ASHLAND -- Ashland County’s first half of American Rescue Plan money is on its way, but the treasurer is worried her personal information could be compromised if not protected.
Angie McQuillen, the county treasurer, said Thursday during a County Commissioner’s meeting she would feel safer if commissioners purchased an identity theft policy for her.
The county is eligible to receive nearly $10.4 million from the ARP. The first half, $5.2 million, could hit county coffers as early as next week.
Before that money is wired, however, McQuillen had to apply for, or "claim," the funds, she said. The process -- which was identical for other communities across the state -- required her to provide her Social Security Number, a driver’s license number, a photo of herself and other personal information to the federal government’s online portal system, ID.me.
The online system is being used to verify the identities of auditors and treasurers across Ohio applying for ARP allocations. The National Association of Counties, an organization that represents counties across the U.S., says ID.me is used for other governmental agencies and is “a trusted tech partner … and your information is safe.”
But that doesn’t necessarily quell fears. Should ID.me get hacked or be the target of a cyber attack, her personal information could be compromised, McQuillen said.
Patrick Dropsey, Richland County’s auditor, has also expressed trepidation with sharing personal information. McQuillen said other financial officers across Ohio have also expressed concern.
McQuillen was not the first in line to claim the county’s funds. She said Ashland County officials were not comfortable with the process, so she volunteered to do it.
“So if nobody stepped up, we wouldn’t have gotten the money,” she said. “But my name, Social Security Number and signature are out there already because I’m in charge of all the bank accounts. It does concern me, but it’s part of the job, I guess.”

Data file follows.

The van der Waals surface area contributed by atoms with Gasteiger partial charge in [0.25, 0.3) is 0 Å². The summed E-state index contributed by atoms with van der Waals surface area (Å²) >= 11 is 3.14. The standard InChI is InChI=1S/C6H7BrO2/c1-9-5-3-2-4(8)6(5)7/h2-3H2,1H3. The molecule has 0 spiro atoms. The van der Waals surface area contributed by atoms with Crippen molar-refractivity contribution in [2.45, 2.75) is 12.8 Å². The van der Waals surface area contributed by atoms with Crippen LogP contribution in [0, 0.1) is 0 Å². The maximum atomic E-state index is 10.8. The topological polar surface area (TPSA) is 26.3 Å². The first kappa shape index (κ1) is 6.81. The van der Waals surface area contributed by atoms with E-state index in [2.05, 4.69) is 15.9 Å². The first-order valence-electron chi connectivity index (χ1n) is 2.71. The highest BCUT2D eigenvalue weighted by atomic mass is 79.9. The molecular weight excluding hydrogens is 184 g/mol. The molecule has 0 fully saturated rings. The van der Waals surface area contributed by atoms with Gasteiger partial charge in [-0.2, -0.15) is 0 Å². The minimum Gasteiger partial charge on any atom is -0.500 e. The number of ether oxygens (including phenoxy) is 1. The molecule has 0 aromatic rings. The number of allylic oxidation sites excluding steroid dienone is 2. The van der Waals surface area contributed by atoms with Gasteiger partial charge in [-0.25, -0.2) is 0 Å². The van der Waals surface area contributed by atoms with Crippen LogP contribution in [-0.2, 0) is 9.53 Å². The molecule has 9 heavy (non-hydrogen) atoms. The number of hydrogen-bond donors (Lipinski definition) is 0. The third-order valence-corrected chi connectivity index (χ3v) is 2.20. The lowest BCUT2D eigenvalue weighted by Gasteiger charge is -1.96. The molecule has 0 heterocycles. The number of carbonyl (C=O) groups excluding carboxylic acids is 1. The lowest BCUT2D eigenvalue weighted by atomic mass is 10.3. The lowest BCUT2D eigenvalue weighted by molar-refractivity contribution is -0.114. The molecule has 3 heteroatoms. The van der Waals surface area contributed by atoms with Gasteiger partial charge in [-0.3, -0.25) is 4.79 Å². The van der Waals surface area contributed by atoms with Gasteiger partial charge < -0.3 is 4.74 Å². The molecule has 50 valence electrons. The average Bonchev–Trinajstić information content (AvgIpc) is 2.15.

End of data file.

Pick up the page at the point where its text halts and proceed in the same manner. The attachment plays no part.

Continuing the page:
McQuillen said she has looked into her own homeowner’s insurance policy to see if it would offset damages should her identity be stolen. She has also looked into LifeLock, an identity theft protection company.
She said the Auditor of State’s office has asked the federal government to pay for fraud coverage. If the federal government does not do it, she said Keith Faber recommends counties cover the individuals claiming the money.
“So I’m asking for that,” McQuillen said.
Commissioners Denny Bittle, James Justice and Michael Welch all seemed supportive of purchasing coverage for McQuillen, but tasked her with finding a policy.
As far as commissioners’ plans on how to use the $5.2 million, they are still unsure. Communities have until 2024 to solidify plans but the money must be spent by the end of 2026, according to federal guidelines.
“We have had discussions,” Bittle said. “But we’re still evaluating what we can use the money on.”
Justice said the money could be available to use for water, sewer and broadband projects. The county does not operate its own water and sewer plant, so he said villages and towns would need to apply for those funds. He said broadband “is definitely something to look at.”